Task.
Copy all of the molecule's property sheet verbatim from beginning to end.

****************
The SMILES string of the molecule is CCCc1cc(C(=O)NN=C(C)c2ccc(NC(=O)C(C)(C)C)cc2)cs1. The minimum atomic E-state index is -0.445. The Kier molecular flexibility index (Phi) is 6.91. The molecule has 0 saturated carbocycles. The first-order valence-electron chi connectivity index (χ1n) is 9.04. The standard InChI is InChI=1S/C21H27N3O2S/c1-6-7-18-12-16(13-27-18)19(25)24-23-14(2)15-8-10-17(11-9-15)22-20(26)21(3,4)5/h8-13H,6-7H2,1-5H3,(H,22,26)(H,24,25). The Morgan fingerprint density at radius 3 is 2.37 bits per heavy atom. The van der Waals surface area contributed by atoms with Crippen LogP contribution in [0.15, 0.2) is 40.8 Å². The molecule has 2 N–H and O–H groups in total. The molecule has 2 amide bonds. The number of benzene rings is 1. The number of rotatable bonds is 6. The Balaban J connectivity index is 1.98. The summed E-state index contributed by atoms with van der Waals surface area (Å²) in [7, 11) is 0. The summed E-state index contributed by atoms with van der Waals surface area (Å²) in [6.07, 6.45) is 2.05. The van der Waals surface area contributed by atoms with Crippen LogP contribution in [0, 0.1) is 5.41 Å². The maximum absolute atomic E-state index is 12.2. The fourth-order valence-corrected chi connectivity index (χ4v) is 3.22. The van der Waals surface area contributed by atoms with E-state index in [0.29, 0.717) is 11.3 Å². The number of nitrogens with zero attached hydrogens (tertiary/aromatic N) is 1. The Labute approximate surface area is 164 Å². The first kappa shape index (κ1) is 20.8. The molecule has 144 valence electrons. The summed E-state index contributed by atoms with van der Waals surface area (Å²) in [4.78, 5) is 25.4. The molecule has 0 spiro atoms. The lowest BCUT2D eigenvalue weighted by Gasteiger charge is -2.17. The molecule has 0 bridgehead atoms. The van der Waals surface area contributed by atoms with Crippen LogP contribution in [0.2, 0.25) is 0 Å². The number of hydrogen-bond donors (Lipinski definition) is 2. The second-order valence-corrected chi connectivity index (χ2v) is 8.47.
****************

The SMILES string of the molecule is CCCc1cc(C(=O)NN=C(C)c2ccc(NC(=O)C(C)(C)C)cc2)cs1. The minimum atomic E-state index is -0.445. The Kier molecular flexibility index (Phi) is 6.91. The molecule has 0 saturated carbocycles. The first-order valence-electron chi connectivity index (χ1n) is 9.04. The standard InChI is InChI=1S/C21H27N3O2S/c1-6-7-18-12-16(13-27-18)19(25)24-23-14(2)15-8-10-17(11-9-15)22-20(26)21(3,4)5/h8-13H,6-7H2,1-5H3,(H,22,26)(H,24,25). The Morgan fingerprint density at radius 3 is 2.37 bits per heavy atom. The van der Waals surface area contributed by atoms with Crippen LogP contribution in [0.15, 0.2) is 40.8 Å². The molecule has 2 N–H and O–H groups in total. The molecule has 2 amide bonds. The number of benzene rings is 1. The number of rotatable bonds is 6. The Balaban J connectivity index is 1.98. The summed E-state index contributed by atoms with van der Waals surface area (Å²) in [7, 11) is 0. The summed E-state index contributed by atoms with van der Waals surface area (Å²) in [6.07, 6.45) is 2.05. The van der Waals surface area contributed by atoms with Crippen LogP contribution in [0, 0.1) is 5.41 Å². The maximum absolute atomic E-state index is 12.2. The fourth-order valence-corrected chi connectivity index (χ4v) is 3.22. The van der Waals surface area contributed by atoms with E-state index in [0.29, 0.717) is 11.3 Å². The number of nitrogens with zero attached hydrogens (tertiary/aromatic N) is 1. The Labute approximate surface area is 164 Å². The first kappa shape index (κ1) is 20.8. The molecule has 144 valence electrons. The summed E-state index contributed by atoms with van der Waals surface area (Å²) in [4.78, 5) is 25.4. The molecule has 0 spiro atoms. The lowest BCUT2D eigenvalue weighted by Gasteiger charge is -2.17. The molecule has 0 bridgehead atoms. The van der Waals surface area contributed by atoms with Crippen LogP contribution in [0.2, 0.25) is 0 Å². The number of hydrogen-bond donors (Lipinski definition) is 2. The second-order valence-corrected chi connectivity index (χ2v) is 8.47.